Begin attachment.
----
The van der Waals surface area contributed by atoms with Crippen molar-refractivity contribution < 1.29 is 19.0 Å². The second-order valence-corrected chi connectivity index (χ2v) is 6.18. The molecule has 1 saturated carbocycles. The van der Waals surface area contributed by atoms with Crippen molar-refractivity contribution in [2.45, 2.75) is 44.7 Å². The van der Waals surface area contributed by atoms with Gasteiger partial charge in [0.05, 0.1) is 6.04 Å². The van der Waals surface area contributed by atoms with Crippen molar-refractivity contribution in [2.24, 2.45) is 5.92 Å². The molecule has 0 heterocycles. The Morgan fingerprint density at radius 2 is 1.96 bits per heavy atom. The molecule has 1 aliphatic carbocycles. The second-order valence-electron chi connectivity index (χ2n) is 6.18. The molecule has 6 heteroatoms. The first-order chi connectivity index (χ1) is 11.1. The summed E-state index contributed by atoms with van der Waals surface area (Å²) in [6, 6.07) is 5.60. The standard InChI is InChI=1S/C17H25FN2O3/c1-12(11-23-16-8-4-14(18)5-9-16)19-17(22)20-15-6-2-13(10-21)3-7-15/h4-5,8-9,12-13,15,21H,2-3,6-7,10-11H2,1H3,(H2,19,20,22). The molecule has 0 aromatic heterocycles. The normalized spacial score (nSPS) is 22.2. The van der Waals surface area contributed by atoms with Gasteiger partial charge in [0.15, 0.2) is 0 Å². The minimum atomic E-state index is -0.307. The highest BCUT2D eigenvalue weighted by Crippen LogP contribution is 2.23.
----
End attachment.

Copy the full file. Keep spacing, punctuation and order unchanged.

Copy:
The van der Waals surface area contributed by atoms with Crippen molar-refractivity contribution < 1.29 is 19.0 Å². The second-order valence-corrected chi connectivity index (χ2v) is 6.18. The molecule has 1 saturated carbocycles. The van der Waals surface area contributed by atoms with Crippen molar-refractivity contribution in [2.45, 2.75) is 44.7 Å². The van der Waals surface area contributed by atoms with Gasteiger partial charge in [0.05, 0.1) is 6.04 Å². The van der Waals surface area contributed by atoms with Crippen molar-refractivity contribution in [2.24, 2.45) is 5.92 Å². The molecule has 0 heterocycles. The Morgan fingerprint density at radius 2 is 1.96 bits per heavy atom. The molecule has 1 aliphatic carbocycles. The second-order valence-electron chi connectivity index (χ2n) is 6.18. The molecule has 6 heteroatoms. The first-order chi connectivity index (χ1) is 11.1. The summed E-state index contributed by atoms with van der Waals surface area (Å²) in [6, 6.07) is 5.60. The standard InChI is InChI=1S/C17H25FN2O3/c1-12(11-23-16-8-4-14(18)5-9-16)19-17(22)20-15-6-2-13(10-21)3-7-15/h4-5,8-9,12-13,15,21H,2-3,6-7,10-11H2,1H3,(H2,19,20,22). The molecule has 0 aromatic heterocycles. The normalized spacial score (nSPS) is 22.2. The van der Waals surface area contributed by atoms with Gasteiger partial charge in [0.15, 0.2) is 0 Å². The minimum atomic E-state index is -0.307. The highest BCUT2D eigenvalue weighted by Crippen LogP contribution is 2.23.